Hepatitis C: A Scourge of the Baby Boomers?

Abstract & Commentary

By Mary Elina Ferris, MD, Clinical Associate Professor, University of Southern California. Dr. Ferris reports no financial relationship to this field of study.

Synopsis: Survey data suggest more than 4.1 million Americans have antibodies to Hepatitis C, and 3.2 million have chronic infection. Most were born between 1945-1964, with past injection drug use as the strongest risk factor.

Source: Armstrong GL, et al. The Prevalence of Hepatitis C Virus Infection in the United States, 1999 through 2002. Ann Int Med. 2006;144:705-714.

The National Center for Health Statistics conducts periodic surveys of nationally representative statistics on the health of the US population. The most recent series was begun in 1999 and is designed to run continuously; data are released every 2 years. This research analyzed data collected from 1999 through 2002 on 15,079 statistically chosen participants. After initial home interviews, 80% completed computer-administered medical histories and gave blood samples.

Anti-Hepatitis C antibodies (anti-HCV) were found in 1.6%, with 1.3% positive for HCV RNA, indicating chronic infection. Prevalence was higher in men and non-Hispanic black ethnicity. Age differences were apparent with 1% in age 20-29, a peak of 4.3% in those 40 to 49 years, then a decline to 0.9% in persons age 60 years and older. Participants who were born in the United States had a higher prevalence of anti-HCV than those who were not, and prevalence increased with decreasing family income and level of education.

Characteristics most often found in HCV RNA-positive participants 20-59 years old were elevated serum ALT levels (58.7%) and history of injection drug use (48.4%). Of all persons reporting an injection drug history, 83.3% had not used injection drugs for at least 1 year before the survey. For HCV RNA-positive persons 60 years of age and older, 21.1% had received a blood transfusion before 1992 or had an abnormal serum ALT level.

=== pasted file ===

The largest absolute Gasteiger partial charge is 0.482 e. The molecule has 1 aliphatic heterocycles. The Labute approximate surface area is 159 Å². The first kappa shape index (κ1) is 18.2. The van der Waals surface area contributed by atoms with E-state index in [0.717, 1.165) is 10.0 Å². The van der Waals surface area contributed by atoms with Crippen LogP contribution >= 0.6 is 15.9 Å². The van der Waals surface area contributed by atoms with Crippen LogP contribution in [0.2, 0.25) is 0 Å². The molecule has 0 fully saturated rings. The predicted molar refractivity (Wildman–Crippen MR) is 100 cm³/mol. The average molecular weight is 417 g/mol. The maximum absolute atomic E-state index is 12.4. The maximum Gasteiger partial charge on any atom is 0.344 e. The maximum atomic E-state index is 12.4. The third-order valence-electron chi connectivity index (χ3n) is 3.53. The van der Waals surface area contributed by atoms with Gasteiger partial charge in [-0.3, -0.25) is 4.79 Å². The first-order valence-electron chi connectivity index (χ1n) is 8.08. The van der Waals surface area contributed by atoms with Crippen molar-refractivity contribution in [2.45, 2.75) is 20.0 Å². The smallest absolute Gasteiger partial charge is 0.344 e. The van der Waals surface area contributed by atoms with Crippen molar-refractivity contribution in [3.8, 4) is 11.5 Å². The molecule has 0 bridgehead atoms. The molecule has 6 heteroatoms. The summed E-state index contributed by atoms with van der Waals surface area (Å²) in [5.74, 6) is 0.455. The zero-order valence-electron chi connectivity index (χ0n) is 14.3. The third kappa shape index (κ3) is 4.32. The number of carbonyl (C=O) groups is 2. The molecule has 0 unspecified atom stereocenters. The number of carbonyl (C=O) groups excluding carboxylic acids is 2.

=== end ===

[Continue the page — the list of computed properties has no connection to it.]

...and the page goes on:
This interesting survey reveals some startling associations: the large number of chronic Hepatitis C virus (HCV) infections in the United States are limited to a specific age group, and seem to be associated with use of injection drugs and increased sexual contacts in the baby-boomer generation.

Past studies1 have suggested that the incidence of HCV infection increased substantially in 1960-1970 and peaked in the 1980s. This new information confirms those observations and probes more deeply to explain this pattern. Although it did not include homeless or incarcerated persons, it was able to identify 2 risk factors (past injection drug use and elevated serum ALT) for ages 20-59 that would have led to finding 85% of chronic HCV infections. For age 60 and older, the major risk factor was receiving a blood transfusion before screening for HCV began in 1992.

Based on these extrapolations, the authors estimate that 85% of all chronic HCV infections in the United States could be found by screening persons of any age for injection drug history, high risk sexual practices, blood transfusions before 1992 and elevated serum ALT levels.


1. Armstrong GL, et al. The past incidence of hepatitis C virus infection: implications for the future burden of chronic liver disease in the United States. Hepatology. 2000;31:777-782.